Sign in to follow this  

[C++] - Multithreaded Bubble Sort

Recommended Posts

fread    240
I'm working on multithreaded bubble sort example in C / C++.
I have an array of N numbers,
then I create M threads,
and divide my array of numbers into M parts - one part per thread.
Then I sort (N / M) numbers in each thread...
but what should I do next?
I dont know how to "merge" the results of multithreaded sorting.
Right now I end up with array that has M sorted sections, but I need it to be sorted entirely.
Any ideas?
PS: I need to use THREADS and Bubble sort together. The question is only how to merge the results....
Thanks for any advices and comments

Share this post

Link to post
Share on other sites
Radikalizm    4807
Have a look at parallel [url=""]odd-even sorting[/url] if you really have to go with a bubble sort approach.
If this is about trying to implement an actual efficient parallel sorting algorithm you should look at other approaches, possibly an odd-even mergesort which can be implemented using a sorting network using simple CAS elements.

Share this post

Link to post
Share on other sites
alnite    3436
[quote name='Bacterius' timestamp='1354631335' post='5007079']
Look up merge sort - it inherently merges two sorted lists together, you'll find how to do it there. The result is basically a simplified selection sort, taking advantage of the fact that the two lists are already sorted, which runs in O(n) time and uses a temporary array. You could extend this to an arbitrary number of lists, or you could do the merging in parallel too (which would be more useful, because doing the merge step on a single thread defeats your use of multithreading in the sorting step).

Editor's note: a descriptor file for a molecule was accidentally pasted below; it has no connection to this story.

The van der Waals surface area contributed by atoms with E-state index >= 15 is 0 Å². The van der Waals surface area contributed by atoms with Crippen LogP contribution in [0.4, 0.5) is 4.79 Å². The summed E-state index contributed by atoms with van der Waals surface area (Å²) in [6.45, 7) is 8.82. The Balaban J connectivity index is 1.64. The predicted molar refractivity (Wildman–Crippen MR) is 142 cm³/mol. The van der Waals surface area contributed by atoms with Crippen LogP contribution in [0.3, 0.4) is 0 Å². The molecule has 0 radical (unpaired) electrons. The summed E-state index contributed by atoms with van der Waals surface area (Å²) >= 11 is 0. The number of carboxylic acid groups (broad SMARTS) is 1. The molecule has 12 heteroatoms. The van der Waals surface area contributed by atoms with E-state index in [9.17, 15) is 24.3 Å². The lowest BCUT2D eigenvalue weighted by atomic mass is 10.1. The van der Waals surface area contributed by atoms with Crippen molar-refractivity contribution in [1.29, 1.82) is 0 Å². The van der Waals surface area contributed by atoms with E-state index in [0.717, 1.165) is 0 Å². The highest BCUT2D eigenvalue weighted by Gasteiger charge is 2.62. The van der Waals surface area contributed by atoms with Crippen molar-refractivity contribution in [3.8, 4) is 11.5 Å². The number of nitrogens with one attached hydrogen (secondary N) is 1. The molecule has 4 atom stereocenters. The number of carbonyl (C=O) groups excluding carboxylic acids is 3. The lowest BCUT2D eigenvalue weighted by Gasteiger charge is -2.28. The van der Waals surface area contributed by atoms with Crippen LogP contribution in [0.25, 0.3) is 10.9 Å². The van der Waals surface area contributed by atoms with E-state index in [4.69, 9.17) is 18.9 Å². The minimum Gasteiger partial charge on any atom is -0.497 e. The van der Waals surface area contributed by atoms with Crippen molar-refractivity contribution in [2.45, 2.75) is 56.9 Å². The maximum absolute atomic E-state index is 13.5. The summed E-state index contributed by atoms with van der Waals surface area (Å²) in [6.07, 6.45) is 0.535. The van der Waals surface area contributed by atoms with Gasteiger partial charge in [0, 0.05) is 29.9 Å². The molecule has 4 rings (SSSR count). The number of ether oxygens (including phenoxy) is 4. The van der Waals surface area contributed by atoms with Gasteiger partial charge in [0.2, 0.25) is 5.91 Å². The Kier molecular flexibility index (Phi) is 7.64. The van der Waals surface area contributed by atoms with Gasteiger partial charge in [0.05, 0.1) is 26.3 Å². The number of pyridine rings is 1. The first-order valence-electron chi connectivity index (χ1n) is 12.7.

Is this for a school assignment, by the way? If not, you might be better served by trying to implement a multithreaded merge sort, which is more interesting and is actually useful.
I second this. Split array into two, spawn two threads and each handle its own segment. Recursively do this until you reach the smallest subset.

Merging the array shouldn't be too compliated either. Since each thread spawns two subthreads, you just wait until both threads finished executing, then merge, then flag its parent thread.

Share this post

Link to post
Share on other sites
Shannon Barber    1681
This is actually kind hard to do... everyone is saying merge sort because if you sit down to make bubble-sort a parallel algorithm you quickly realize you have to execute it 'backwards' to make it an easily-parallelizable problem. Then it turns into a merge sort.

Quick-sort iterates the entire array over and over until nothing changes position.
Merge sort divides and conquers, sort top-half, sort bottom-half, recursive, unwind and shuffle into place (linear algorithm now since both sub-arrays are known-sorted).

To parallel quick-sort you have to lock each element of the array.
You need a parallel array of spin-locks (that's POSIX, for Win32 they are called 'critical-sections') and you need to lock the two elements you are about to compare. Compare, swap-if-needed, then unlock. You have to swap the spin-locks as well to keep the two arrays parallel!